YOU ARE HERE: LAT HomeCollections


EPA Rules Will Mean Phaseout of Commercial Coolant

April 20, 1993|Ron Galperin

Summer is approaching, and now is the time of year people begin thinking about air conditioning.

Because of new environmental laws, there will soon be a shortage of the coolant used in most automobile and commercial building air conditioners. This coolant is most commonly known as Freon, the brand name for what are actually CFCs--chlorofluorocarbons, or HCFCs--hydro-chlorofluorocarbons.

Cars and commercial chillers typically run on CFCs, which are widely accused of depleting the Earth's protective ozone layer. Next year CFCs will start being phased out of production, and by the end of 1995 they'll be banned altogether by the U. S. Environmental Protection Agency. Thereafter, the only source of CFCs will be older CFC-based machinery that is recycled.

Residential homeowners don't have to worry too much because their air conditioners operate on less harmful HCFCs. The EPA plans to eventually phase out HCFCs too, but that's not expected until the year 2030.

Residents in the Valley and Ventura County, however, still have to fret over how to stay cool through a sweltering summer.

Property owners who get the work they want done now instead of in the midst of a heat wave can probably save themselves some money. Most contractors and technicians also haven't gotten busy yet, so there isn't too long a wait for new air-conditioner installations and for service calls.

The type of cooling system that you do or don't have may help the salability of a particular piece of real estate. And, as new environmental regulations are put into place, the cost of servicing existing air conditioners is expected to rise--especially for commercial building owners.

When the weather is cooler, "people don't think about air conditioning as much," said Harriet Clune, a realtor and branch manager at Jon Douglas Co. in Woodland Hills. When it gets warmer, she said, "a good air-conditioning system makes for an easier sale."

All this doesn't, however, mean that property owners get their money back when they install a new, energy-efficient air-conditioning system, Clune said. "I'm not certain that you get all your money back."

Besides, she said, "people fall in love with a home for many reasons--energy efficiency and air conditioning are not the biggest considerations." As for the cost of operating an air-conditioning system, she said, "I've never been asked about energy efficiency."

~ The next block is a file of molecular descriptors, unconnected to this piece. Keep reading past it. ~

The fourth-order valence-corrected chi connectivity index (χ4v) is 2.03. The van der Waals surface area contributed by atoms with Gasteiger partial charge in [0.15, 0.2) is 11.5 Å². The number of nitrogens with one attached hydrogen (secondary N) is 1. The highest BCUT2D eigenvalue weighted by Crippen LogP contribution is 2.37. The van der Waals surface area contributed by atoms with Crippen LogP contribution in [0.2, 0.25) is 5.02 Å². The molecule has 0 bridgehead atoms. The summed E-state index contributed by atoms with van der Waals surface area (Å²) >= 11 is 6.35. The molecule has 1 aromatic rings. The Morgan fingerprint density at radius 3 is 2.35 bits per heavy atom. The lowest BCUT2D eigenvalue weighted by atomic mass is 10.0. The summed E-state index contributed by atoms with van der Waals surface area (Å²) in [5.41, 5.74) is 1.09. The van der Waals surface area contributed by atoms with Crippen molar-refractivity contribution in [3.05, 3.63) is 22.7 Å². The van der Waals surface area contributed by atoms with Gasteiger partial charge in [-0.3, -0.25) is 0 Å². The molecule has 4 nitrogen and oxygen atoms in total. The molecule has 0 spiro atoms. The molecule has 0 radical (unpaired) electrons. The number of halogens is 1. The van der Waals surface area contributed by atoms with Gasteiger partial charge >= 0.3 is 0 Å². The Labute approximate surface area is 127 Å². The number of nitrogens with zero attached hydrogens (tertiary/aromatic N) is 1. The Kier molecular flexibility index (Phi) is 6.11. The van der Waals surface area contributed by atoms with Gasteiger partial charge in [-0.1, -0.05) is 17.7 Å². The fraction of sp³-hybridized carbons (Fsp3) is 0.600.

"It definitely hurts the value of your home if you don't have good air conditioning," said George Magnani, owner of George & Son Refrigeration Corp. in North Hollywood. "You get back at least 100% of your investment."

Magnani estimated that about half the homes in the Valley have central air conditioning. It would cost an average of $5,000 to retrofit most homes that have no air conditioning or rely on window units instead of a central cooling system. Add another $1,000 if the old duct work has asbestos that needs to be removed, he said. For several thousand dollars more, homeowners can get all sorts of extras such as zoned heating and cooling, electronic air filters, humidifiers, multiple thermostats and high energy efficiency.

(Another type of cooling system common to homes built in the '50s is the swamp cooler, or evaporative cooler. They are cooling systems that operate by pumping water to a unit on the roof, which then blows cool, humid air into the house.)

Property owners can save thousands of dollars during the life of their system by paying attention to a system's Seasonal Energy Efficiency Ratio (SEER). This designation is a lot like looking at miles-per-gallon comparisons when buying a car. The higher the SEER, the cheaper the operating cost.

"If you're planning to live in the same residence for a couple of years, it may pay to replace your current system and get a longer warranty plus energy efficiency savings," Magnani said. Plus, given the slow economy, most central air conditioners come with extended-term financing incentives.

For commercial building owners, air-conditioning-related issues are a lot more complicated because their chillers operate with the help of CFCs.

Auto makers have started selling a few cars with new air-conditioner systems free of CFCs, and many refrigerators now operate on less dangerous HCFCs. Commercial property owners, however, are still unsure about what to do with their massive chillers that leak CFCs into the atmosphere.

"A lot of us in the commercial real estate industry are not yet dealing with the issue," said Lyle Randles, president of Wilkins Randles Associates, an Encino property management and leasing firm. "This couldn't be hitting at a worse time for most of the commercial real estate industry. This is not a market where landlords can afford to reinvest in their projects."

"When you have a large unit in a commercial structure, you're talking about a major overhaul or a replacement of machinery," Randles said. Nobody is really sure what it will cost to convert the old machinery, he said. "We're keeping our fingers crossed that a satisfactory replacement will be found."

Readers seeking more information about air conditioning, CFCs or HCFCs can contact the following:

Air Conditioning and Refrigeration Institute, Arlington, Va, (703) 524-8800. The institute has a directory of central air conditioners, plus buying and maintenance guides.

* Assn. of Home Appliance Manufacturers, Chicago, (312) 984-5800. "Consumer Selection Guide for Room Air Conditioners" lists 1992 air-conditioner models.

*U.S. Environmental Protection Agency Stratospheric Ozone Information Hotline, Washington, 1-(800) 296-1996.

Los Angeles Times Articles